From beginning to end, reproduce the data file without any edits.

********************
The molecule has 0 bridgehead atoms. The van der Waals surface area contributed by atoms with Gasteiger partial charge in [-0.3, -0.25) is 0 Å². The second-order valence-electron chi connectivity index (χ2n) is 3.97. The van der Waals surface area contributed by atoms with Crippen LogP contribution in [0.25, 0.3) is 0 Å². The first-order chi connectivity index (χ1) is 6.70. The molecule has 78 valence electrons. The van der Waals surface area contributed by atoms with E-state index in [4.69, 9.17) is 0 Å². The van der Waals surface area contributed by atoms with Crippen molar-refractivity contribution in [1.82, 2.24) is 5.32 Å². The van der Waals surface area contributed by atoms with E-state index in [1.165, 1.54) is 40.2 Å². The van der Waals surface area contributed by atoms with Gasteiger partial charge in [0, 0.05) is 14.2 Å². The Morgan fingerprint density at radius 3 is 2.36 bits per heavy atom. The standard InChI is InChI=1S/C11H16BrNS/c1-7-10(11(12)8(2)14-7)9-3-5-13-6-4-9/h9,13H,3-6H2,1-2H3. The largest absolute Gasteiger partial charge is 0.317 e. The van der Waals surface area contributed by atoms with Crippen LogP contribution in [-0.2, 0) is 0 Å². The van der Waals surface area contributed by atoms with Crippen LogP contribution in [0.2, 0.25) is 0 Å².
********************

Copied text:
The molecule has 0 bridgehead atoms. The van der Waals surface area contributed by atoms with Gasteiger partial charge in [-0.3, -0.25) is 0 Å². The second-order valence-electron chi connectivity index (χ2n) is 3.97. The van der Waals surface area contributed by atoms with Crippen LogP contribution in [0.25, 0.3) is 0 Å². The first-order chi connectivity index (χ1) is 6.70. The molecule has 78 valence electrons. The van der Waals surface area contributed by atoms with E-state index in [4.69, 9.17) is 0 Å². The van der Waals surface area contributed by atoms with Crippen molar-refractivity contribution in [1.82, 2.24) is 5.32 Å². The van der Waals surface area contributed by atoms with E-state index in [1.165, 1.54) is 40.2 Å². The van der Waals surface area contributed by atoms with Gasteiger partial charge in [0, 0.05) is 14.2 Å². The Morgan fingerprint density at radius 3 is 2.36 bits per heavy atom. The standard InChI is InChI=1S/C11H16BrNS/c1-7-10(11(12)8(2)14-7)9-3-5-13-6-4-9/h9,13H,3-6H2,1-2H3. The largest absolute Gasteiger partial charge is 0.317 e. The van der Waals surface area contributed by atoms with Crippen LogP contribution in [-0.2, 0) is 0 Å². The van der Waals surface area contributed by atoms with Crippen LogP contribution in [0.2, 0.25) is 0 Å².